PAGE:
Fund starts are also related to the proportion of its mutual funds that the management company has in the lowest management fee level. Percent management fees typically are staggered according to the level of assets under management, with the lowest percent fee applying to the largest fund size. Starting a new fund for which the highest fee on the schedule applies—and to which investor flows are likely to come at the expense of one of the family’s lower-fee funds—is consistent with fund family profit maximization (but not necessarily shareholder welfare).
Karoui and Meier (2008) show that new equity mutual funds often experience strong initial performance but returns tail off quickly. They examine 828 U.S. equity mutual funds that started between 1991 and 2005 and find that in the year immediately after their creation, funds tend to load up on small-cap stocks and bear high levels of unsystematic risk by holding industry-concentrated positions. The starting funds’ average performance declines by 13 basis points per month between year 1 and year 2.
Mutual funds sometimes experience mortality, which occurs via either merger or liquidation. The former is far more frequent than the latter. Ding (2006) reports that between 1962 and 1999, 1,751 U.S. mutual funds—one in six in existence—were eliminated through merger. The two most common rationales for these mergers are (1) to take advantage of economies of scale and (2) to eliminate the weaker fund’s inferior historical performance record.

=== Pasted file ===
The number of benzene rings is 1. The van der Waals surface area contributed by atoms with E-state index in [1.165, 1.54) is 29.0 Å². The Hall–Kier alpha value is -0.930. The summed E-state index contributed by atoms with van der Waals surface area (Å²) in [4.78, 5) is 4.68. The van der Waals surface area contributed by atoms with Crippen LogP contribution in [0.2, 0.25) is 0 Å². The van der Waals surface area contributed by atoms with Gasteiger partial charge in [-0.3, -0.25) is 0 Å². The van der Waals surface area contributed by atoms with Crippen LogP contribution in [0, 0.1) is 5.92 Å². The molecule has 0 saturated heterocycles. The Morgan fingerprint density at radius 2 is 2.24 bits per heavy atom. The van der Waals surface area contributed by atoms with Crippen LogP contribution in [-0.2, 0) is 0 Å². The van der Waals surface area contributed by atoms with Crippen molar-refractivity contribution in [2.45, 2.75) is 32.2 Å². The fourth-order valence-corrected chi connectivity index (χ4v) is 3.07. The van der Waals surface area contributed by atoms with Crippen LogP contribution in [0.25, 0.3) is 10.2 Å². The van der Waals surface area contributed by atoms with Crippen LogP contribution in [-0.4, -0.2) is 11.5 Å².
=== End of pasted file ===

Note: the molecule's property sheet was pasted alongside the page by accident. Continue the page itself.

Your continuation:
The three forms of merger, listed in order of decreasing prevalence, are merger of (1) two funds within one family, (2) two funds from different families, and (3) two share classes of one fund. In Ding’s sample of 604 equity fund mergers, 330 involved a target that had the same investment style (e.g., aggressive growth) as the acquirer, while 274 were cross-style mergers.
Jayaraman, Khorana, and Nelling (2002) examine the causes and consequences of mutual fund mergers. Using 742 mergers in a 39-month period between 2004 and 2007, they find that acquiring funds are larger and have higher premerger performance than target funds. After the merger, a certain degree of wealth transfer occurs, whereby the target fund’s performance improves but the acquiring fund’s performance deteriorates.
Khorana, Tufano, and Wedge (2007) show that cross-family mergers are more likely if there exists a combination of poor target fund performance and a target fund board that has a large fraction of independent directors. • For boards composed of 100 percent independent directors, the high merger incidence is particularly striking, even relative to boards that are 88 percent independent.
Although target-fund shareholders tend to benefit from cross-family mergers, each target-fund board member stands to lose an average of $24,670 in annual director’s fees if his or her board service is discontinued post merger. Evidence suggests that as long as they are not compensated too highly, fully independent boards are more apt to take that step in the service of fund shareholders.
REGULATION • Mutual funds in the United States are subject to a variety of government regulations, among them requirements of the Securities Act of 1933, the Securities Exchange Act of 1934, and the Investment Company Act of 1940. Gremillion (2005) provides an excellent summary of the various legislative acts, their provisions, and the entities that administer them. The Securities Act of 1933 requires funds to register their share offerings and issue a prospectus to investors.